Figure 4 shows the influence of electrode distance on the electrode temperature. The distance between the electrodes is 2" and 6", respectively. The electrode temperature is higher when the electrode distance is narrower. A higher plasma energy density between the electrodes with narrower electrode gap is one of the reasons. Another reason is the narrower gap of the electrode causing a larger higher barrier to heat dissipation.
Figure 4. Effect of electrode distance on temperature of electrodes. The plasma conditions are 600 W and 200 mtorr.
Effect of Electrode Area
Figure 5b shows the effect of electrode size on the electrode temperature. This experiment used four work shelves, two of them were used as ground electrodes and the remaining two were used as powered (Figure 5a). The ground and powered electrodes were alternated with the top electrode being grounded. The distance between the electrodes was 2". The effects of the electrode area were evaluated by doubling the total electrode area (Figure 5a).
The results in Figure 5 reveal that the electrode temperature depends on the electrode area for a given total power input. The electrode temperature increases slowly when the power is distributed between multiple electrodes compared to a single pair of electrodes.
The observation is due to the increase in the energy density per unit area with decreasing electrode size. The high energy density indicates high ion bombardment and radiation, thus causing the temperature increase.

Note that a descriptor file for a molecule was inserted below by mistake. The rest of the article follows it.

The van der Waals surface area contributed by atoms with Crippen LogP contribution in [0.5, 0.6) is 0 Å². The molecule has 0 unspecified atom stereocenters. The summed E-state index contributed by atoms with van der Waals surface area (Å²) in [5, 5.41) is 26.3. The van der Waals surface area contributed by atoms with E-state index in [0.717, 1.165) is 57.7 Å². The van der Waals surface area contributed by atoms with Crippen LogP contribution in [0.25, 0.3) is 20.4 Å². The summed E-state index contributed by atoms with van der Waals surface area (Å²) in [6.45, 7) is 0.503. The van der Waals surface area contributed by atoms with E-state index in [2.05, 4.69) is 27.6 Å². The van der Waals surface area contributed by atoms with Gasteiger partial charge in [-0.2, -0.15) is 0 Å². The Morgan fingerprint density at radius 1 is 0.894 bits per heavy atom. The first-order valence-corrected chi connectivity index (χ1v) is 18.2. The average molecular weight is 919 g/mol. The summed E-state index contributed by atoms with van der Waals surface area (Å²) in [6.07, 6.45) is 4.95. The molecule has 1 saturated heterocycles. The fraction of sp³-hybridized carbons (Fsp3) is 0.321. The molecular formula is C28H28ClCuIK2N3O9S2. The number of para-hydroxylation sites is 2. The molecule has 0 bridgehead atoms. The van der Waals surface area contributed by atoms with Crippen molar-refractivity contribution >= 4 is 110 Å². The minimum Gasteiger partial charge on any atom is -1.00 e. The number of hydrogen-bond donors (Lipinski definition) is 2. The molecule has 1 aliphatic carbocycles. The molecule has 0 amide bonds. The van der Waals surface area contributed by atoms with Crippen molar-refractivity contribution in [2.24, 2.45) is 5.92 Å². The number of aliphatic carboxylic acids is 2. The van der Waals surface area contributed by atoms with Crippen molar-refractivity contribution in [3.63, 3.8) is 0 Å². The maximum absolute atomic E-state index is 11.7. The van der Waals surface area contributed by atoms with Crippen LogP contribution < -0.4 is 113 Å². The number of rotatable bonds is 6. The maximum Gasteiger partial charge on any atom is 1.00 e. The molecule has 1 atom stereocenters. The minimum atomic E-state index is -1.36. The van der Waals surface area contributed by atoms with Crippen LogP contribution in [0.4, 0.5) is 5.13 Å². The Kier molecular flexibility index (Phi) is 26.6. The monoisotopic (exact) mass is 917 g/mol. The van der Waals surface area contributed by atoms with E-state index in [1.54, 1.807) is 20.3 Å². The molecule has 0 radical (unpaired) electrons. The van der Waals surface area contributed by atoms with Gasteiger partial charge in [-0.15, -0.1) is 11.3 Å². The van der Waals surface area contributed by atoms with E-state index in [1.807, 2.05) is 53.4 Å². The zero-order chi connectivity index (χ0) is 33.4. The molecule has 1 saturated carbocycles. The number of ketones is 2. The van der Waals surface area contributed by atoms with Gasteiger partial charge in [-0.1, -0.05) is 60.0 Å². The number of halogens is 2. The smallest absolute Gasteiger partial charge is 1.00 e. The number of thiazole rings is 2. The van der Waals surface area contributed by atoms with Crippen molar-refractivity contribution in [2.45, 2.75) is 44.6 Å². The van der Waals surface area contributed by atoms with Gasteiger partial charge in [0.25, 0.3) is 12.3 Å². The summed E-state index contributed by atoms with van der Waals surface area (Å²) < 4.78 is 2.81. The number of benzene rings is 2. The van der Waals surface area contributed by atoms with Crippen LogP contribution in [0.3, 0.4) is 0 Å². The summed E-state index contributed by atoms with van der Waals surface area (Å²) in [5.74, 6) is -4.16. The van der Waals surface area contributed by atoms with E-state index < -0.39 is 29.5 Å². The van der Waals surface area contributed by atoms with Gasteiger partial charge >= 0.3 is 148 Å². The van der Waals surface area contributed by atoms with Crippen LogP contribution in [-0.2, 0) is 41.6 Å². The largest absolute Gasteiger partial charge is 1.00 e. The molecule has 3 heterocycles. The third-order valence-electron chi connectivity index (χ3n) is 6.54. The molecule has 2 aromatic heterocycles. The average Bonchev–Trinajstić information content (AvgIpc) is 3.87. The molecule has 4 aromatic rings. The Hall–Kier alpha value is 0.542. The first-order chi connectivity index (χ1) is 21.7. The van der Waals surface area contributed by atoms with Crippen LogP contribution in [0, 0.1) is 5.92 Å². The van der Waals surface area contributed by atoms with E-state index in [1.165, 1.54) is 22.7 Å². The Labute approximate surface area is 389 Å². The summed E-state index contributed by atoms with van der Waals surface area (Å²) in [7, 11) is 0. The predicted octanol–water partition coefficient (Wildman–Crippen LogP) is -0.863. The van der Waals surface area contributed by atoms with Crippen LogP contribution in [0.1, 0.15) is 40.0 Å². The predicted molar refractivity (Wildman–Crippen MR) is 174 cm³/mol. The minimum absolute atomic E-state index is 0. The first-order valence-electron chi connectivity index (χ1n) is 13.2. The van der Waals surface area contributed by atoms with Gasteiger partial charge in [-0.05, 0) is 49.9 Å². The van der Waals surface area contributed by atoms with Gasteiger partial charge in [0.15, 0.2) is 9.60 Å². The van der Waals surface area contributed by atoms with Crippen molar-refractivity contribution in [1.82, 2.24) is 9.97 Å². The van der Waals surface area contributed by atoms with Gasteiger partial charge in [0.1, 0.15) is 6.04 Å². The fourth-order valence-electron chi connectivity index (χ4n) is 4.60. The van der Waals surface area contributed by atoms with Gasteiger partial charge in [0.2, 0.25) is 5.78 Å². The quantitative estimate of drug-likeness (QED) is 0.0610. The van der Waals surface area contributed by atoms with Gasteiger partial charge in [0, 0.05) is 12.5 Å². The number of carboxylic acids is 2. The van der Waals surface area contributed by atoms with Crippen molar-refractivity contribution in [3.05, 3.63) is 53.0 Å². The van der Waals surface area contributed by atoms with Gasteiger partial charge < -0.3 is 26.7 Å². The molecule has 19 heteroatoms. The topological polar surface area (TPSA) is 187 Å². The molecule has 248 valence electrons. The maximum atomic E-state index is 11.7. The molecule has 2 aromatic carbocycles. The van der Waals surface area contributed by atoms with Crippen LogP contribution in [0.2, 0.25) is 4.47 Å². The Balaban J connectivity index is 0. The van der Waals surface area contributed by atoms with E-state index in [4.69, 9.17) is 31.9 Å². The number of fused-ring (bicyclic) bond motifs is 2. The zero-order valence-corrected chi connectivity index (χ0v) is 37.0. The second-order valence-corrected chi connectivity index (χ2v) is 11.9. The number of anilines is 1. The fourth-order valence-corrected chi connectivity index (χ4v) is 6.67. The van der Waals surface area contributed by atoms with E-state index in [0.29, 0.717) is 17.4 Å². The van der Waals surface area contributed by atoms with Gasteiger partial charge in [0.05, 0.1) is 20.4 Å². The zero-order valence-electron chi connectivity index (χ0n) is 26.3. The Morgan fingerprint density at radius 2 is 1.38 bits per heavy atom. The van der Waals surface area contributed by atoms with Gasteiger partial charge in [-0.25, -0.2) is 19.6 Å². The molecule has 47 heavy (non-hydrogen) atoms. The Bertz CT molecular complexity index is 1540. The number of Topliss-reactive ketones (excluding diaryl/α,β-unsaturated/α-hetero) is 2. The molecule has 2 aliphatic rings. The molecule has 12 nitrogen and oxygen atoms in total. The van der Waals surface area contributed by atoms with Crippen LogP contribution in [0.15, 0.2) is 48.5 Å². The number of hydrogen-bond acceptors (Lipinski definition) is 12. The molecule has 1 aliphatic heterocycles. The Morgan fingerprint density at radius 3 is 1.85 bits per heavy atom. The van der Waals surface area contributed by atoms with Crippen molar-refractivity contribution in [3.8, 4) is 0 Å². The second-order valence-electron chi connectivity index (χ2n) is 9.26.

Figure 5. The influence of electrode area on temperature of electrodes. Plasma Conditions: 600W, 200mtorr. (a) Electrode configuration and (b) Result comparison.
The influence of plasma volume on the electrode temperature was also studied. The input power density was kept constant between the electrodes, but the number of electrodes pairs was changed from two to one (6 inch gap for single pair electrodes compared to a 2 inch gap for two pair electrodes).
Figure 6 shows a result similar to that displayed in Figure 5 - the energy density per unit area rises with decreasing electrode size. The high energy density indicates high ion bombardment and radiation, resulting in a temperature increase. The size of the electrodes is one of the key factors to control the electrode temperature.
Figure 6. The influence of electrode area on temperature of electrodes under the same volume between electrodes. Plasma conditions: 600 W, 200 mtorr.
The pressure, power, and operating time influence the temperature of the electrode (or substrate). Given that various systems are designed differently, all plasma systems cannot be generalized easily. The following is the rule of thumb regarding concern over plasma temperature.
Time: The longer the time, the higher the temperature.
Power: The higher the power, the higher the temperature.
Electrode size: The bigger electrode size, the lower electrode temperature.
Electrode distance: The larger electrode distance, the lower substrate temperature.
Most processes can be kept under 100°C by operating within 300 W of power. If a cooling system is not used, the process time can be kept under 20 minutes. Processing time should be kept to approximately 10 minutes and power to roughly 300 W if temperatures of under 60°C have to be maintained.
If low substrate temperature and longer plasma treatment time are required, the cooling system that circulates fluids to the surface of the work area may be required.
This information has been sourced, reviewed and adapted from materials provided by Nordson MARCH.
For more information on this source, please visit Nordson MARCH.